Section: File Formats (5)
Updated: 08 April 2000
Return to Main Contents
ppm - portable pixmap file format
The portable pixmap format is a lowest common denominator color image
It should be noted that this format is egregiously inefficient. It is
highly redundant, while containing a lot of information that the human
eye can't even discern. Furthermore, the format allows very little
information about the image besides basic color, which means you may
have to couple a file in this format with other independent
information to get any decent use out of it. However, it is very easy
to write and analyze programs to process this format, and that is the
It should also be noted that files often conform to this format in
every respect except the precise semantics of the sample values.
These files are useful because of the way PPM is used as an
intermediary format. They are informally called PPM files, but to be
absolutely precise, you should indicate the variation from true PPM.
For example, "PPM using the red, green, and blue colors that the
scanner in question uses."
The format definition is as follows.
A PPM file consists of a sequence of one or more PPM images. There are
no data, delimiters, or padding before, after, or between images.
Each PPM image consists of the following:
A "magic number" for identifying the file type.
A ppm image's magic number is the two characters "P6".
Whitespace (blanks, TABs, CRs, LFs).
A width, formatted as ASCII characters in decimal.
A height, again in ASCII decimal.
The maximum color value (Maxval), again in ASCII decimal. Must be less
Newline or other single whitespace character.
A raster of Width * Height pixels, proceeding through the image in
normal English reading order. Each pixel is a triplet of red, green,
and blue samples, in that order. Each sample is represented in pure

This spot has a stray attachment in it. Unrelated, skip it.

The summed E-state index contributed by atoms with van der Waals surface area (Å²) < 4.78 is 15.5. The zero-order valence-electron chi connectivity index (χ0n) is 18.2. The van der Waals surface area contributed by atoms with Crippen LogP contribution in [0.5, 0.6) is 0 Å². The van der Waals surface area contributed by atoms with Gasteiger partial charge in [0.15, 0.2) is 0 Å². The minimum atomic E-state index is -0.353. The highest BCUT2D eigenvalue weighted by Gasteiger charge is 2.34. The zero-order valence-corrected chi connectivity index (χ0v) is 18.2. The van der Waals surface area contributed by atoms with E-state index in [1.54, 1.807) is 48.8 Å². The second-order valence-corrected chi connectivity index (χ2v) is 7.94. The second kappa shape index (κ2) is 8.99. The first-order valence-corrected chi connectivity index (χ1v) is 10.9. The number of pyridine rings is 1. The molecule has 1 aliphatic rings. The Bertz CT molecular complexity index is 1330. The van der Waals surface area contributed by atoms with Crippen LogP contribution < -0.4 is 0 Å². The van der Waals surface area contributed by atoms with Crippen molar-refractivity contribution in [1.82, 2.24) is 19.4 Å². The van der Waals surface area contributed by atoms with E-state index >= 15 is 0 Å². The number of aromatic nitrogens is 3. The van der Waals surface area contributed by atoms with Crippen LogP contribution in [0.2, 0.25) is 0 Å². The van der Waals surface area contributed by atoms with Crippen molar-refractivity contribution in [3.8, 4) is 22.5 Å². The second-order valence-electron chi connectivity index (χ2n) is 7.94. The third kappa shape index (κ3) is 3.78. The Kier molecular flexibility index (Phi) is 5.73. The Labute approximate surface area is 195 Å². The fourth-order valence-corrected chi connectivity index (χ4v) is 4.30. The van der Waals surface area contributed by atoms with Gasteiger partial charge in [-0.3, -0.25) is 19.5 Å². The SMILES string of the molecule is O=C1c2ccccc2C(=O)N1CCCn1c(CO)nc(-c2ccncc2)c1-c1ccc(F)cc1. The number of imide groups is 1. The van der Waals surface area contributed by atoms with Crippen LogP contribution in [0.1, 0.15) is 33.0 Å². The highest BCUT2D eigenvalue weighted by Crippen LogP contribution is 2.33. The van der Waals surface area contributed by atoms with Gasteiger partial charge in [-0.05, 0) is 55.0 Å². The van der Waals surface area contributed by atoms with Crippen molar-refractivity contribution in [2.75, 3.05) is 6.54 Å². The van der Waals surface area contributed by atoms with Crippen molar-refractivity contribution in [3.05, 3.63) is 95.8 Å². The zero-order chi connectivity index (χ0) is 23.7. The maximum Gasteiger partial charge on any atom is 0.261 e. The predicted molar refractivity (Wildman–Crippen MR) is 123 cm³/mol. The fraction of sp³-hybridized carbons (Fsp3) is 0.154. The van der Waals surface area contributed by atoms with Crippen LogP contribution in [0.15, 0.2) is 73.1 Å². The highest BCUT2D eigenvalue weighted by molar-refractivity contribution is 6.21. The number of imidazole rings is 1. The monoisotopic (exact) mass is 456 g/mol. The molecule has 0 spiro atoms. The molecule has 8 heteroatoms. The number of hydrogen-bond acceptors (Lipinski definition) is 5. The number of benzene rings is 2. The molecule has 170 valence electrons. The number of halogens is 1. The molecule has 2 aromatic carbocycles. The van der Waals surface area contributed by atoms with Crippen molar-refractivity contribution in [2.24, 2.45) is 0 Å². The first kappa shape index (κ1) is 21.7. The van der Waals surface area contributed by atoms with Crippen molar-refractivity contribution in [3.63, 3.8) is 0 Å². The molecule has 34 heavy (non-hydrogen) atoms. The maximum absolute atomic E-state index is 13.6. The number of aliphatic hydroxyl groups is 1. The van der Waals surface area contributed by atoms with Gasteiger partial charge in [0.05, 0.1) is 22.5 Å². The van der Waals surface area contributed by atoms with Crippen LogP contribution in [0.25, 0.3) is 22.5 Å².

binary by either 1 or 2 bytes. If the Maxval is less than 256, it is
1 byte. Otherwise, it is 2 bytes. The most significant byte is
In the raster, the sample values are "nonlinear." They are
proportional to the intensity of the CIE Rec. 709 red, green, and blue
in the pixel, adjusted by the CIE Rec. 709 gamma transfer function.
(That transfer function specifies a gamma number of 2.2 and has a
linear section for small intensities). A value of Maxval for all
three samples represents CIE D65 white and the most intense color in
the color universe of which the image is part (the color universe is
all the colors in all images to which this image might be compared).
Note that a common variation on the PPM format is to have the sample
values be "linear," i.e. as specified above except without the gamma
takes such a PPM variant as input and produces a true PPM as output.
Characters from a "#" to the next end-of-line, before the maxval line,
are comments and are ignored.
Note that you can use
to convert between a the format with 1 byte per sample and the one
with 2 bytes per sample.
There is actually another version of the PPM format that is fairly rare:
"plain" PPM format. The format above, which generally considered the
normal one, is known as the "raw" PPM format. See
for some commentary on how plain and raw formats relate to one another.
The difference in the plain format is:
There is exactly one image in a file.
The magic number is P3 instead of P6.
Each sample in the raster is represented as an ASCII decimal number
(of arbitrary size).
Each sample in the raster has white space before and after it. There must
be at least one character of white space between any two samples, but there
is no maximum. There is no particular separation of one pixel from another --
just the required separation between the blue sample of one pixel from the
red sample of the next pixel.
No line should be longer than 70 characters.
Here is an example of a small pixmap in this format:
0 0 0 0 0 0 0 0 0 15 0 15
0 0 0 0 15 7 0 0 0 0 0 0
0 0 0 0 0 0 0 15 7 0 0 0
15 0 15 0 0 0 0 0 0 0 0 0
Programs that read this format should be as lenient as possible,
accepting anything that looks remotely like a pixmap.
Before April 2000, a raw format PPM file could not have a maxval greater
than 255. Hence, it could not have more than one byte per sample. Old
programs may depend on this.
Before July 2000, there could be at most one image in a PPM file. As
a result, most tools to process PPM files ignore (and don't read) any
data after the first image.
giftopnm(1), gouldtoppm(1), ilbmtoppm(1), imgtoppm(1), mtvtoppm(1),
pcxtoppm(1), pgmtoppm(1), pi1toppm(1), picttoppm(1), pjtoppm(1), qrttoppm(1),
rawtoppm(1), rgb3toppm(1), sldtoppm(1), spctoppm(1), sputoppm(1), tgatoppm(1),
ximtoppm(1), xpmtoppm(1), yuvtoppm(1),
ppmtoacad(1), ppmtogif(1), ppmtoicr(1), ppmtoilbm(1), ppmtopcx(1), ppmtopgm(1),
ppmtopi1(1), ppmtopict(1), ppmtopj(1), ppmtopuzz(1), ppmtorgb3(1),
ppmtosixel(1), ppmtotga(1), ppmtouil(1), ppmtoxpm(1), ppmtoyuv(1),
ppmdither(1), ppmforge(1), ppmhist(1), ppmmake(1), ppmpat(1), ppmquant(1),
pnm(5), pgm(5), pbm(5)
Copyright (C) 1989, 1991 by Jef Poskanzer.
- SEE ALSO
This document was created by
using the manual pages.
Time: 21:01:11 GMT, September 04, 2015